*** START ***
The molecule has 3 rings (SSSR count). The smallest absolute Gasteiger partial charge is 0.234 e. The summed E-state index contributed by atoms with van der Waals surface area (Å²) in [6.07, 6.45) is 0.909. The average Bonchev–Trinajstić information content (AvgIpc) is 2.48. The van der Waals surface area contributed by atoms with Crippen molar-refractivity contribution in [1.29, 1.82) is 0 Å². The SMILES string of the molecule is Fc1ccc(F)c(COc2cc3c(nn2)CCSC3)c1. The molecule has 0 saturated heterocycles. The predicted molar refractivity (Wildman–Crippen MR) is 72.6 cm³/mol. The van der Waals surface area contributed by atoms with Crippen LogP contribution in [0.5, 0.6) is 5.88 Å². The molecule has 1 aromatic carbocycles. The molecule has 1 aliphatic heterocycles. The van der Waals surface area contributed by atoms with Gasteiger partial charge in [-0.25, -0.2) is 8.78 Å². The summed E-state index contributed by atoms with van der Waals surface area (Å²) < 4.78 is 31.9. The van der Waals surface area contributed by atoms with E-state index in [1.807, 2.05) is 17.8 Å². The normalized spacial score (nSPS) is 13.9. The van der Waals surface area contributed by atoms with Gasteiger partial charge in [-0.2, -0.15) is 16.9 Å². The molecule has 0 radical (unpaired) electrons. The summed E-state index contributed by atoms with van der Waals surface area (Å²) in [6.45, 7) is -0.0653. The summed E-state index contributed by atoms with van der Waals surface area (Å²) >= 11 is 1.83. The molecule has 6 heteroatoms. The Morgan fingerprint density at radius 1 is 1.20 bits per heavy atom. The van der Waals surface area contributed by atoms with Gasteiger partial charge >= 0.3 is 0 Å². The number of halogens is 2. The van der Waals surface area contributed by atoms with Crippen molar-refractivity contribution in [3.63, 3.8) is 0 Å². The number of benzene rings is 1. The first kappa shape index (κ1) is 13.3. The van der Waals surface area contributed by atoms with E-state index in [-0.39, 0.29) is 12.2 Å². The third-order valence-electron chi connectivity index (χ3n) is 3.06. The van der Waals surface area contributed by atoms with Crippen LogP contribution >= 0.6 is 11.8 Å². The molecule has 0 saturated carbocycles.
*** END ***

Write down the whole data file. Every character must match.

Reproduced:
The molecule has 3 rings (SSSR count). The smallest absolute Gasteiger partial charge is 0.234 e. The summed E-state index contributed by atoms with van der Waals surface area (Å²) in [6.07, 6.45) is 0.909. The average Bonchev–Trinajstić information content (AvgIpc) is 2.48. The van der Waals surface area contributed by atoms with Crippen molar-refractivity contribution in [1.29, 1.82) is 0 Å². The SMILES string of the molecule is Fc1ccc(F)c(COc2cc3c(nn2)CCSC3)c1. The molecule has 0 saturated heterocycles. The predicted molar refractivity (Wildman–Crippen MR) is 72.6 cm³/mol. The van der Waals surface area contributed by atoms with Crippen LogP contribution in [0.5, 0.6) is 5.88 Å². The molecule has 1 aromatic carbocycles. The molecule has 1 aliphatic heterocycles. The van der Waals surface area contributed by atoms with Gasteiger partial charge in [-0.25, -0.2) is 8.78 Å². The summed E-state index contributed by atoms with van der Waals surface area (Å²) < 4.78 is 31.9. The van der Waals surface area contributed by atoms with E-state index in [1.807, 2.05) is 17.8 Å². The normalized spacial score (nSPS) is 13.9. The van der Waals surface area contributed by atoms with Gasteiger partial charge in [-0.2, -0.15) is 16.9 Å². The molecule has 0 radical (unpaired) electrons. The summed E-state index contributed by atoms with van der Waals surface area (Å²) in [6.45, 7) is -0.0653. The summed E-state index contributed by atoms with van der Waals surface area (Å²) >= 11 is 1.83. The molecule has 6 heteroatoms. The Morgan fingerprint density at radius 1 is 1.20 bits per heavy atom. The van der Waals surface area contributed by atoms with Gasteiger partial charge >= 0.3 is 0 Å². The number of halogens is 2. The van der Waals surface area contributed by atoms with Crippen molar-refractivity contribution in [3.63, 3.8) is 0 Å². The number of benzene rings is 1. The first kappa shape index (κ1) is 13.3. The van der Waals surface area contributed by atoms with E-state index in [-0.39, 0.29) is 12.2 Å². The third-order valence-electron chi connectivity index (χ3n) is 3.06. The van der Waals surface area contributed by atoms with Crippen LogP contribution >= 0.6 is 11.8 Å². The molecule has 0 saturated carbocycles.